This month FYI reviews a few recent releases that have come across our desk
The Cherry Bluestorms — Bad Penny Opera (Roundhouse)
Thirteen tracks, opening with the killer instrumental “Bad Penny Opera,” sort of a cross between Deodato, Spencer Davis, and the Who’s Tommy, Ken Russell edition. Garage/Psyche fans will love it — I can see this one going over big in certain dance clubs. The Cherry Bluestorms are Deborah Gee and Glen Laughlin (ex-the Dickies, the Furys) with five friends contributing horns, drums, strings, and organ. Both Gee and Laughlin sing lead, each with very distinct voices, well matched in their harmonies. The album paints a wide stylistic brush, from folk duo material (“By Your Leave”) to organ-tinged jangle pop (“A True Love Wears a Thorny Crown”) to epic mellotron-backed ballad (“Sunday Driving South”). The album’s single is easily “As Above So Below,” which is all chiming 12-string lead hooks and sinewy, melodic vocals. A master class in production touches, note how the simple addition of tambourine at 1:10 lifts an already driving song up a notch. The album also includes a nicely arranged, horn-driven version of Donovan’s “Wear Your Love Like Heaven,” but the Cherry Bluestorms excellent originals are what you’ll be returning to.
Wookie Garcia — Songs from Ray’s Garage (self released)
Simply awesome. If you’re a fan of modern country, jangle pop, Byrdsy folk, Americana, or classic songwriting, this disc is going to make you very happy. Seriously, take a listen to “Walk in Time” and tell me Gene Clark’s ghost isn’t dancing in those chord changes? As I hear it the single here is “What Gives,” with a great title hook that’s custom made for stadium shout-a-longs and a climbing melody in the chorus that’s a serious earworm. The album also featuresÂ rock-oriented material such as the closing song, “A Walk in the Desert,” which is more in a 10CC/McCartney, so the band has range. The whole thing sounds great as well.Â Produced by Patrick Espinosa with John Hendrickson and Kyle Ince.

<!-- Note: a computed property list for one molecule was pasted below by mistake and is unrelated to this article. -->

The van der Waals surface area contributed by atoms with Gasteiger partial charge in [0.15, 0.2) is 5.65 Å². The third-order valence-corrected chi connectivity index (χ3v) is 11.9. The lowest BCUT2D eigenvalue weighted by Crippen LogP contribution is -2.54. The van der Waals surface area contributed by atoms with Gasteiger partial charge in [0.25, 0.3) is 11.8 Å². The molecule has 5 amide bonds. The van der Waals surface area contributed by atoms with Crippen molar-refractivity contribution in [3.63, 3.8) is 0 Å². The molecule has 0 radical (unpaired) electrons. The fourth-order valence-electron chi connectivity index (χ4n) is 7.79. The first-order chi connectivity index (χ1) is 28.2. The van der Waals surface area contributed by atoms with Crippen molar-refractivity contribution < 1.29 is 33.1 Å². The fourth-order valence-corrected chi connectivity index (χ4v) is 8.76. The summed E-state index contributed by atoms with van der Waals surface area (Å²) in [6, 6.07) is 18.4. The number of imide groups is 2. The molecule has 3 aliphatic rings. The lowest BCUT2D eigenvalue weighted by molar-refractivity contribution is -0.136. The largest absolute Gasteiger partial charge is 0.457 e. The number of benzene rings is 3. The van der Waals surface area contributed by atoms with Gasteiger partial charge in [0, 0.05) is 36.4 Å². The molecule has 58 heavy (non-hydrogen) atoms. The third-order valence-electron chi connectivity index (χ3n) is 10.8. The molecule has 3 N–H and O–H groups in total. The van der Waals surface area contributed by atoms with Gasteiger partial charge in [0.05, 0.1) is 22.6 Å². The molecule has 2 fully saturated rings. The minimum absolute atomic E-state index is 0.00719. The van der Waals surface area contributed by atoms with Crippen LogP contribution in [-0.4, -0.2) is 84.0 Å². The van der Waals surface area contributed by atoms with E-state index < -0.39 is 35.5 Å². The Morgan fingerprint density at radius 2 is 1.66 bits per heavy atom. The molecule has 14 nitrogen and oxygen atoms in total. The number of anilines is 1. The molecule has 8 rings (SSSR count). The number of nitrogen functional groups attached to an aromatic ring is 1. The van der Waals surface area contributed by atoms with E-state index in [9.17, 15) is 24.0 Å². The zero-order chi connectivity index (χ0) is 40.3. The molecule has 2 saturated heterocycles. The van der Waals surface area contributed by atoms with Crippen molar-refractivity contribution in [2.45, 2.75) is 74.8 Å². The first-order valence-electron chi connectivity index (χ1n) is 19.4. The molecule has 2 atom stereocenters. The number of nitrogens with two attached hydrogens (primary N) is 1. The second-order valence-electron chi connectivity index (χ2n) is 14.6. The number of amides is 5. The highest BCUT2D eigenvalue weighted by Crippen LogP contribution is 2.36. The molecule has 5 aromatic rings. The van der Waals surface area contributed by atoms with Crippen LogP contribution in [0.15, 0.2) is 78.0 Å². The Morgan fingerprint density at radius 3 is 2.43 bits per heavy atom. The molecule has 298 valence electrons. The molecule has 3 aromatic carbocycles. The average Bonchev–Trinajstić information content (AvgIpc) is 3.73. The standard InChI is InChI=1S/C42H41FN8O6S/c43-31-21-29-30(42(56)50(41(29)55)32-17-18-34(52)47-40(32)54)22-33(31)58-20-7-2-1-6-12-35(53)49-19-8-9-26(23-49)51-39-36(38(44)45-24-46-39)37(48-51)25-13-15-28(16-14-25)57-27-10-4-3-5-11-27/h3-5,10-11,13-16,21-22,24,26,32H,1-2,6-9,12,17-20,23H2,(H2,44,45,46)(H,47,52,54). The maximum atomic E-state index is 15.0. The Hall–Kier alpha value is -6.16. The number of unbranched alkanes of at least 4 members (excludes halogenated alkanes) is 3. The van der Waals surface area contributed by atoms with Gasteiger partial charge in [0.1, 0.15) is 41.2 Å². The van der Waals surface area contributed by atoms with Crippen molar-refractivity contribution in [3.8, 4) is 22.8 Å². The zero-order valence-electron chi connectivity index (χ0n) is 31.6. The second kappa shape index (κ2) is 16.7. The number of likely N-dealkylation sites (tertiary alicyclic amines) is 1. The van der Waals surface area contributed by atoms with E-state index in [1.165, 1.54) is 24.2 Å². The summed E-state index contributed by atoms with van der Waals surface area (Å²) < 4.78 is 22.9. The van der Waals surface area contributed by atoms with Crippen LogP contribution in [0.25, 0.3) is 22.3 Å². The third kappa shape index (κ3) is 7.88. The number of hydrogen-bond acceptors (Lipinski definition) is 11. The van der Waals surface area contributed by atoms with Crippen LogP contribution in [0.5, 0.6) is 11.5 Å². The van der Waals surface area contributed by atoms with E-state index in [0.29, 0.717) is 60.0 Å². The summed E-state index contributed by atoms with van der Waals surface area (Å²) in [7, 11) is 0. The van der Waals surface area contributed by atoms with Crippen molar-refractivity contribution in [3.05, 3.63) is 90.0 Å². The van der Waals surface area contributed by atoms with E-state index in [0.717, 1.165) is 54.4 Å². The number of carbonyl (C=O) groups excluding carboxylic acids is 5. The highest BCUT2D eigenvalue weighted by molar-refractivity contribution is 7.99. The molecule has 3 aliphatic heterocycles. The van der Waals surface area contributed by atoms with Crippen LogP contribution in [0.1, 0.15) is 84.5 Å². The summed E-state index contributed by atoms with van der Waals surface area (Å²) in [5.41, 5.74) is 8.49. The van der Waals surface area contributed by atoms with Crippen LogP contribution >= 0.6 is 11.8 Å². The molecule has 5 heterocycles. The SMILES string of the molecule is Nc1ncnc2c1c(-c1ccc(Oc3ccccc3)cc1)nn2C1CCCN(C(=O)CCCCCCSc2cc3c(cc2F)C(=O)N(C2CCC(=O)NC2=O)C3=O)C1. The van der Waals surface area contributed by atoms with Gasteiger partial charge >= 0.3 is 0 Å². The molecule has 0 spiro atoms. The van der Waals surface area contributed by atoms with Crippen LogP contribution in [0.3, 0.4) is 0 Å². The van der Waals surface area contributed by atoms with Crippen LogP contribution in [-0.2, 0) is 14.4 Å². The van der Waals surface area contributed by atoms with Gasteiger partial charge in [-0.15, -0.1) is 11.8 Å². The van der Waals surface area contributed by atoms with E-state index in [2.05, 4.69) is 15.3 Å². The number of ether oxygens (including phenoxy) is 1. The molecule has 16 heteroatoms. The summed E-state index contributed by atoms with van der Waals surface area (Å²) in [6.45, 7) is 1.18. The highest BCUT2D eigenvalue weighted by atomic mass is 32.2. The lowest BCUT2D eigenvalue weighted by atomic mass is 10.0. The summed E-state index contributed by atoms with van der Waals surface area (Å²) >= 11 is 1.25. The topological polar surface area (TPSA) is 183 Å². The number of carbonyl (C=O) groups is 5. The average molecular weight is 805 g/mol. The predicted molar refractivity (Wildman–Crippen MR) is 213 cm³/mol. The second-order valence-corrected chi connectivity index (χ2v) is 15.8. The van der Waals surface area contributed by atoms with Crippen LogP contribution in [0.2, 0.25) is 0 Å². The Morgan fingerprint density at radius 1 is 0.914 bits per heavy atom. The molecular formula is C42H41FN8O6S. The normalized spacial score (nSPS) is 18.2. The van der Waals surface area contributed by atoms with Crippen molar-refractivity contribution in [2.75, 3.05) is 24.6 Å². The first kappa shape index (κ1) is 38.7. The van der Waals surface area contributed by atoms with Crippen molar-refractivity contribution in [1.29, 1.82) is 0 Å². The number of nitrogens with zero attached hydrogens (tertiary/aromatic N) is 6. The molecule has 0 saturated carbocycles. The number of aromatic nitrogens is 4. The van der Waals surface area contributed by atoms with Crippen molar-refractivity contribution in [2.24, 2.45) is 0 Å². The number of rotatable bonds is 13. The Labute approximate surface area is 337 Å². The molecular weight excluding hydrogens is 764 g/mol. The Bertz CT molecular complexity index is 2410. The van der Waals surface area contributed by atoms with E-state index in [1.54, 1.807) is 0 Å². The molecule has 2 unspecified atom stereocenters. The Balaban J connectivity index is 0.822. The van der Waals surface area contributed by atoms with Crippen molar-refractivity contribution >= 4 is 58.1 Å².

Patrick Yandall — Soul GrindÂ (Innervision Records)
Acclaimed guitarist Patrick Yandall’s fifteenth album finds the guitarist’s tasteful, instrumental smooth jazz sound firmly in place, with terrific fretwork and arrangements. The album is a one-man show with Yandall taking care of business, from six string prowess to programmed drums to production. The album’s clear single here is the title track, but the version of Steely Dan’s “Josie” is also superb. Soul Grind also includes covers of Michael Jackson’s “Human Nature” and Larry Carlton’s “Room 335,” but his originals stand up well against the remakes. Yandall is likely one of the most heard guitarists on the planet, with tunes in such films as the recent Fruitvale Station, but his biggest audience rarely knows it’s him — Yandall’s music is often used as the soundtrack to the weather channel.
Various Artists — My Hometown: A Tribute to NJ (FDR Records)
What a great idea! An album featuring current New Jersey artists performing past hits from the area’s artists of yesteryear. Even better, funds raised from this project go to help the state’s hurricane victims. The artists covered across 18 songs range from the obvious (Bruce Springsteen, twice ) to the less so (The Shirelles), with a decent mix of hits and deep cuts covered. High point on the disc is easily the Grip Weeds take on the Knickerbockers Beatle-esque hit “Lies.” It’s a smoother production than the original, but has an incredible energy, jet propelled by some terrific bass playing — great harmonies as well. AnotherÂ fun track is the Bastards of Melody’s version of Lesley Gore’s “It’s My Party.” Here recast in classic powerpop mode, with a male lead voice, it works. My other favorite is the Successful Failures cover of Fountains of Wayne “I’ve Got a Flair.” They don’t stray far from the original songs template, adding a touch of grit/passion and turning in a great version. Excellent drum sound on that one as well. Other artists covered include the Rascals, Patti Smith, the Smithereens, and Yo La Tengo.